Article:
Bundi, a small town in the Hadoti region, is amongst the offbeat travel destinations in Rajasthan. It enjoys a picturesque location. Nestled in a narrow valley, it is surrounded by the Aravalli Hills on three sides. Bundi has many ancient gems waiting to be discovered. In fact, the entire town appears to be living in a time warp. The dwellers of the town seem to have kept themselves isolated from the influences of the modern world. This has kept intact the rustic ambience and the historical charm. If you want only one reason to visit Bundi, it must be its massive and eccentric Garh Palace. The architecture of this palace is so weird that Rudyard Kipling had described it thus: “Such a palace as men build for themselves in uneasy dreams – the work of goblins rather than of men”.
Attractions in Bundi
This massive edifice is a conglomeration of several palaces built over a period of time. All the buildings are strangely spread across a steep slope. Along with the architecture, this palace is also significant for its magnificent murals. The palace must have lain unattended for a long time which is apparent from the erosion of the paintings; albeit many paintings have still maintained their sharpness. Travellers are allowed to explore certain parts of the palace. If you are interested in murals, you should check out chambers on all the floors. After coming out of the palace, don’t miss to ascend on the ramp to reach ‘Chitrashala’. It is, in fact, a part of the same palace and has a courtyard surrounded by the mural-covered walls. Read More
If you are ready for a steep hike of 30 min, follow the trek that leads up from the Garh Palace. Passing through the scrub forest, the trail ends at the Taragarh Fort (14th-century). While climbing up, do stop at intervals to take in the splendid views of Bundi Town and Garh Palace. Worth exploring in the fort are its dilapidated palaces, old water reservoirs and a cannon mounting tower called ‘Bhim Burj’. Bhim Burj was used to mount a cannon called Garbh Gunjam (meaning: thunder from the womb). Walking along the ramparts on the eastern side will get you wonderful views of the pristine countryside. Read More
Travel Tip: This fort is mostly unattended, so it’s not advisable for women to venture alone. It is also easy to forget your way in this scrub-covered fort, hence a guide would be a great help.
Prehistoric rock paintings
This is a relatively new discovery. Several prehistoric paintings have been spotted in the Gardha area near Bundi. These paintings stretch up to 35 km. A person named Om Prakash Sharma (known as ‘Kukki’) has found all these paintings. He claims them to be dating back to Chalcolithic, Neolithic and early Historic periods. The paintings have images of human beings, animals such as tigers, panthers, antelopes and various antique tools. Mr Sharma conducts personal and group excursions of these sites. He can also offer his insights on the history of Bundi and its monuments. You can find his website here.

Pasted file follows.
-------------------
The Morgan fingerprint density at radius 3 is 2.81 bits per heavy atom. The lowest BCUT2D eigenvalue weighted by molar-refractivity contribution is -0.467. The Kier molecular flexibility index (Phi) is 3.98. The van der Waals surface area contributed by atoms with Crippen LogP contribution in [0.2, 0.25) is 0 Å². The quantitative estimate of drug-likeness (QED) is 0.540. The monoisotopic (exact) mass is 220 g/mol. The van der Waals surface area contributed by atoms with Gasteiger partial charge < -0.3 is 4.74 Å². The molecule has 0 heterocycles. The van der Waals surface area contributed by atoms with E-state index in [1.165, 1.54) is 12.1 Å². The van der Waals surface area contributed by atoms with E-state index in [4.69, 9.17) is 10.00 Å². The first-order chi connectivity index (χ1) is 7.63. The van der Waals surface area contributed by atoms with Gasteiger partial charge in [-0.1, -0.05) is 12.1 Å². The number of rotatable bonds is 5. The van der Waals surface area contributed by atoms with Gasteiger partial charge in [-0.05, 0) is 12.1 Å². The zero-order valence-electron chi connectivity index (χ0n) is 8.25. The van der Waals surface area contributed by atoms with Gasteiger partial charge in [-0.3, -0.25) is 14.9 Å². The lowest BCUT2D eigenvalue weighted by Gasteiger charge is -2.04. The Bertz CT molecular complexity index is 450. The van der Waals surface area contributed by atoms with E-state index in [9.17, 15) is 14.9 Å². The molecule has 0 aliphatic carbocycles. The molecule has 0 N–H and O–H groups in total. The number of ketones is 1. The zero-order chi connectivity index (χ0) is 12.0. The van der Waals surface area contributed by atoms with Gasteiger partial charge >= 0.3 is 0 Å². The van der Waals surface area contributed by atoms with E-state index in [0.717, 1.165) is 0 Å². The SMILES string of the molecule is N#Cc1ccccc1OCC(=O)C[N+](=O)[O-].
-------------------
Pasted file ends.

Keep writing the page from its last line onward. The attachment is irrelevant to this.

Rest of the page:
Raniji Ki Baori
This is a beautiful piece of architecture, albeit ill-maintained. Don’t miss to observe its beautifully sculpted entrance. There are many stepwells in Bundi, but Raniji ki Baori remains the most popular. Rani Nathavatji, the queen of Raja Anirudh Singh, had got this stepwell constructed in 1699.
Nawal Sagar Lake
Situated in the heart of the town, this lake has in its centre a half-submerged temple to Varuna, the God of water. The water of Nawal Sagar generally dries up during summer.
Jait Sagar Lake
This lake is set in a serene and picturesque location. It is surrounded by the verdant hills of the Aravalli Range. During monsoon and winter, numerous lotus flowers bloom on the placid waters of the lake. It takes a 30 minutes walk or a 2 km drive from the town to reach here. ‘Sukh Mahal’, the summer palace of the royalty is situated by the lake. A short distance further from here are Kshar Bagh and Shikar Burj, but they generally remain closed. Kshar Bagh has cenotaphs of the deceased royals and Shikar Burj was once a royal hunting lodge.
Situated by the Jait Sagar Lake, this palace was constructed by Raja Vishnu Singh in 1776 AD. It was built under the supervision of Diwan Sukhram, hence the name Sukh Mahal. It served as the summer house for the rulers. Rudyard Kipling had stayed here for two days.
Eighty-Four Pillared Cenotaph (Chaurasi Khambon ki Chhatri)
Situated a short distance away from the centre of the town, this cenotaph stands alone. It was constructed in 1683 by Raja Rao Anirudh Singh in memory of his wet nurse ‘Deva’. There is a ‘Shivling’ in the cenotaph on a raised platform covered with a roof. The roof is supported by eighty-four pillars, hence the name ‘Chaurasi Khambon ki Chhatri’.
Travel Tip: Bundi doesn’t see a huge number of travellers. Hence, it is not geared up to satisfy the demands of the modern travellers. Having said that, mid-budget travellers and backpackers will be able to find a stay suited for them. But luxury seekers would do well staying in Kota (39 Km); from there they can do a day tour of Bundi.